It’s 5 o’clock in Tijuana, and one of Mexico’s premier wrestling promotions is readying for a press conference. On the eve of any event, the Crash Lucha Libre has a tradition of wrangling a handful of reporters to get wrestlers’ pre-match sound bites, plus another hundred fans to get their autographs. Soon the room will fill with boys and young men – most too poor to afford one of tomorrow’s 5,000 tickets – eager to meet the masked legend Taurus, high-flying brothers Fénix and Pentagón Jr. and a cult favorite unseen for years: the troubled Teddy Hart.
Heir to the Hart Dynasty, his uncle Bret “The Hitman” once called him “the greatest wrestler to never make it.” At 18, Teddy was the youngest wrestler to sign a World Wrestling Entertainment contract. Evidently, he was the youngest wrestler ever fired from one, too, let go just weeks before his scheduled debut. While his acrobatics and unbreakable gimmick are unmatched by most of his cohorts, so are his brash and belligerent antics. He’s earned enough heat to burn basically every professional wrestling bridge on both sides of both borders: the U.S., Canada – where he lives – and Mexico, where fans still know his name.
The last time he was fired from a Mexican promotion (it’s happened more than once) was 2012. “He’d show up late for work,” says Carlos Santiago Espada Moises, a.k.a. Konnan, co-founder of the country’s top-rated promotion, Asistencia Asesoría Administración (AAA). “He’d go into business for himself [wrestling lingo for going off-script]. He would leave in the middle of a match. He was smoking pot everywhere. He always had chicks around him, but they didn’t know what they were doing, so he was bringing untrained amateurs into a professional setting. He’d bring cats backstage with the litter box and it’s, like, ‘Bro, what the fuck?'”
According to Teddy, the cat, Mr. Money, is an emotional support animal that was licensed to him after psychiatric evaluation. He also breeds Persian cats and sells weed, and over the last few years has made more income from these endeavors than from the indie wrestling circuits that still welcome him.
Difficult as Teddy is, Konnan – the former WCW wrestler who launched his career in Western Canada working for Teddy’s legendary grandfather Stu Hart – has a soft spot for him. So he recently offered Teddy another shot with AAA’s partner the Crash Lucha Libre, at a show on Februry 12 in Tijuana. “He’s on probation,” Konnan says. “The only thing that makes me think it’s going to be different is he’s definitely hit rock bottom.”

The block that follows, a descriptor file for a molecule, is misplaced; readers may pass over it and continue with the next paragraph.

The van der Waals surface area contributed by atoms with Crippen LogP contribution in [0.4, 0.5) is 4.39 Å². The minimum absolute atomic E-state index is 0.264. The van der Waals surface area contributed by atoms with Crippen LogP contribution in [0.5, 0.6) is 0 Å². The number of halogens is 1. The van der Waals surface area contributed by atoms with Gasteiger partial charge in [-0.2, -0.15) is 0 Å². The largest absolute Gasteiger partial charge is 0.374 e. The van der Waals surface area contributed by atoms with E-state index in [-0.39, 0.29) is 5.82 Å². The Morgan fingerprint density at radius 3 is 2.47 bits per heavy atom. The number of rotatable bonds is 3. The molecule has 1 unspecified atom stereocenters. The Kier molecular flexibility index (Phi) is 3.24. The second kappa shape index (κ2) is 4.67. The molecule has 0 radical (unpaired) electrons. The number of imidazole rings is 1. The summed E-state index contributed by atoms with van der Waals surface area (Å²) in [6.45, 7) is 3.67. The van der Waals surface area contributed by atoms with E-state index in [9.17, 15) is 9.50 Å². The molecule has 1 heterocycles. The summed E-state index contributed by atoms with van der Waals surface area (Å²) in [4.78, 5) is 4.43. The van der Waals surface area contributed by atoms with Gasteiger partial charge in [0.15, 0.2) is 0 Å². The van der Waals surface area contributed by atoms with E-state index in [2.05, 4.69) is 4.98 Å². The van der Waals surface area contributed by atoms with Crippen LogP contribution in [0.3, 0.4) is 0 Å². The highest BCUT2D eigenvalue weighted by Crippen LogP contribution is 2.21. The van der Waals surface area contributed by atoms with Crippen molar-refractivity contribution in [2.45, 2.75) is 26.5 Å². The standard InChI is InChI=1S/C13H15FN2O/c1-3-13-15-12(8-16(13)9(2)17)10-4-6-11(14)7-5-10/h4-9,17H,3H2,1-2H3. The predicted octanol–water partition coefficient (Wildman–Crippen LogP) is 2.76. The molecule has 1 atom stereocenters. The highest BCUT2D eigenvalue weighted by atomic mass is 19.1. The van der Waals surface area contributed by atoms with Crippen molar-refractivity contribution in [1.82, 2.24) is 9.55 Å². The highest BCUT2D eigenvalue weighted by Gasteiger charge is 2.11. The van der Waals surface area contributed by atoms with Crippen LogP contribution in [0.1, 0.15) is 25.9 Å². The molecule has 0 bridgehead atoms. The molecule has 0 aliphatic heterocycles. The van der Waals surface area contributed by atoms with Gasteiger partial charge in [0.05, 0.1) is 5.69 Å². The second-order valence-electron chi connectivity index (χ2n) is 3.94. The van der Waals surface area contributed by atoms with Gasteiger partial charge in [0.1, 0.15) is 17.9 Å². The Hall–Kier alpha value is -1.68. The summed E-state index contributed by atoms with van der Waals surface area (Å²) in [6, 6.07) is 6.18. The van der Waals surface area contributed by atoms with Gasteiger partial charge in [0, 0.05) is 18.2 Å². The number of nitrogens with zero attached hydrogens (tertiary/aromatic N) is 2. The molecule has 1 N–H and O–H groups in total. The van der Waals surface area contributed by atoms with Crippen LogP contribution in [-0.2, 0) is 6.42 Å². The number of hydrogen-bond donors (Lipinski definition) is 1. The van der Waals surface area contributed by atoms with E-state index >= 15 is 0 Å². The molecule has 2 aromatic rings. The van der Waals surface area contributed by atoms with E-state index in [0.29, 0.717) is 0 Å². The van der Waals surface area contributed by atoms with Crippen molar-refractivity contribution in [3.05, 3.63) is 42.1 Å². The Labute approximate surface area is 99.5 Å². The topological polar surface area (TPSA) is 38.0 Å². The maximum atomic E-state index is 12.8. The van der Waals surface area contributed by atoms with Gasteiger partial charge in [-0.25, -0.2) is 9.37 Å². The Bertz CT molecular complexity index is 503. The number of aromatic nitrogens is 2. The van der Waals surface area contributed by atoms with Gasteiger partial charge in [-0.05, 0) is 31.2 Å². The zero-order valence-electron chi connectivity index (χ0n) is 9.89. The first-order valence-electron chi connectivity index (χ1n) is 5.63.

In November 2014, the Royal Canadian Mounted Police issued an arrest warrant for Teddy on charges of sexual assault, unlawful confinement and assault, based on the allegations of two women that were known to him. Teddy denies the charges and claims the women conspired to ruin him after he led them to invest in a botched marijuana grow-op. He also claims the charges were retaliation for a dispute that arose out of a reality show based on his wild life. The series, Hart Attack, was scrapped following the allegations.
“He knows this is his last chance,” says Konnan, who gave Teddy very clear directions to redemption today: Show up to the press conference on time, don’t bring an entourage and leave the cats at home.
But with an hour till showtime Konnan still hasn’t heard from him. So where is he?
Stuck in San Diego traffic, with an entourage and four cats.
It would be technically untrue to say Teddy Hart never fought a WWE match. In 1996, when the former World Wrestling Federation came through his birthplace of Calgary, young Edward “Teddy” Annis and his cousin Harry Smith (son of the late Davey Boy Smith, a.k.a the British Bulldog) wrestled in a tag team “dark match” against two relatives, including TJ Wilson. Wilson is now WWE superstar Tyson Kidd, but they were all kids then: somewhat unbelievably, the youngest, Smith, was 11; the oldest, Annis, was 16. Backstage, his uncles Owen Hart and the British Bulldog – the Tag Team Champions of the world – were watching, along with 6,000 fans in the Saddledome stadium.